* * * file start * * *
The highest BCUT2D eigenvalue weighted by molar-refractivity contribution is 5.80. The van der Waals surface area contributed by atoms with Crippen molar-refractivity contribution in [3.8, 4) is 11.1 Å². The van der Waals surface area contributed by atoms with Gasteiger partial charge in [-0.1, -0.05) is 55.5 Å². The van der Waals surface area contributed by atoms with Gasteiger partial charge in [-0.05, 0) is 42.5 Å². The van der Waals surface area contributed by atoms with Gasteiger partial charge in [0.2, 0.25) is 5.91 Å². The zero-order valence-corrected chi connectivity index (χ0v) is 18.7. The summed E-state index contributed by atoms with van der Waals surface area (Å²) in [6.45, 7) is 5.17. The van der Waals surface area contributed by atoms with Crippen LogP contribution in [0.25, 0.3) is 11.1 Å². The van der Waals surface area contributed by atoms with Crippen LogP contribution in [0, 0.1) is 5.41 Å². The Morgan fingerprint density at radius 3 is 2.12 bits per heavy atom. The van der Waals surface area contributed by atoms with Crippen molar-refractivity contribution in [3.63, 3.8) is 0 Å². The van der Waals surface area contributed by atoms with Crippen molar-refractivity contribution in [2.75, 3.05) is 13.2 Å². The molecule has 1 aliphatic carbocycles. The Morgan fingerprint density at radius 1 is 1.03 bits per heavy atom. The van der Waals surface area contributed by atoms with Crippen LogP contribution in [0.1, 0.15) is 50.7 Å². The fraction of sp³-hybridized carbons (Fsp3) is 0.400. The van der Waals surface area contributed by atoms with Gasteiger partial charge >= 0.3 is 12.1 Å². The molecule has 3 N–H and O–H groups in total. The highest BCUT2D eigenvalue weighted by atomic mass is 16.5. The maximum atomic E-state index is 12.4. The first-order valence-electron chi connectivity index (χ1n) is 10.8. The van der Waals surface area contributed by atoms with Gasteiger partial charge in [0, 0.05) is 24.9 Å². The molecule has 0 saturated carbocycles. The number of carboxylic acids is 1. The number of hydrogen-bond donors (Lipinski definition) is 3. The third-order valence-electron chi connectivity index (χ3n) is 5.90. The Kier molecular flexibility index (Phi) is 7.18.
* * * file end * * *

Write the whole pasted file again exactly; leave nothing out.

The highest BCUT2D eigenvalue weighted by molar-refractivity contribution is 5.80. The van der Waals surface area contributed by atoms with Crippen molar-refractivity contribution in [3.8, 4) is 11.1 Å². The van der Waals surface area contributed by atoms with Gasteiger partial charge in [-0.1, -0.05) is 55.5 Å². The van der Waals surface area contributed by atoms with Gasteiger partial charge in [-0.05, 0) is 42.5 Å². The van der Waals surface area contributed by atoms with Gasteiger partial charge in [0.2, 0.25) is 5.91 Å². The zero-order valence-corrected chi connectivity index (χ0v) is 18.7. The summed E-state index contributed by atoms with van der Waals surface area (Å²) in [6.45, 7) is 5.17. The van der Waals surface area contributed by atoms with Crippen LogP contribution in [0.25, 0.3) is 11.1 Å². The van der Waals surface area contributed by atoms with Crippen LogP contribution in [0, 0.1) is 5.41 Å². The Morgan fingerprint density at radius 3 is 2.12 bits per heavy atom. The van der Waals surface area contributed by atoms with Crippen molar-refractivity contribution in [3.63, 3.8) is 0 Å². The van der Waals surface area contributed by atoms with Crippen molar-refractivity contribution in [2.75, 3.05) is 13.2 Å². The molecule has 1 aliphatic carbocycles. The Morgan fingerprint density at radius 1 is 1.03 bits per heavy atom. The van der Waals surface area contributed by atoms with Crippen LogP contribution in [0.1, 0.15) is 50.7 Å². The fraction of sp³-hybridized carbons (Fsp3) is 0.400. The van der Waals surface area contributed by atoms with Gasteiger partial charge >= 0.3 is 12.1 Å². The molecule has 3 N–H and O–H groups in total. The highest BCUT2D eigenvalue weighted by atomic mass is 16.5. The maximum atomic E-state index is 12.4. The first-order valence-electron chi connectivity index (χ1n) is 10.8. The van der Waals surface area contributed by atoms with Gasteiger partial charge in [0, 0.05) is 24.9 Å². The molecule has 0 saturated carbocycles. The number of carboxylic acids is 1. The number of hydrogen-bond donors (Lipinski definition) is 3. The third-order valence-electron chi connectivity index (χ3n) is 5.90. The Kier molecular flexibility index (Phi) is 7.18.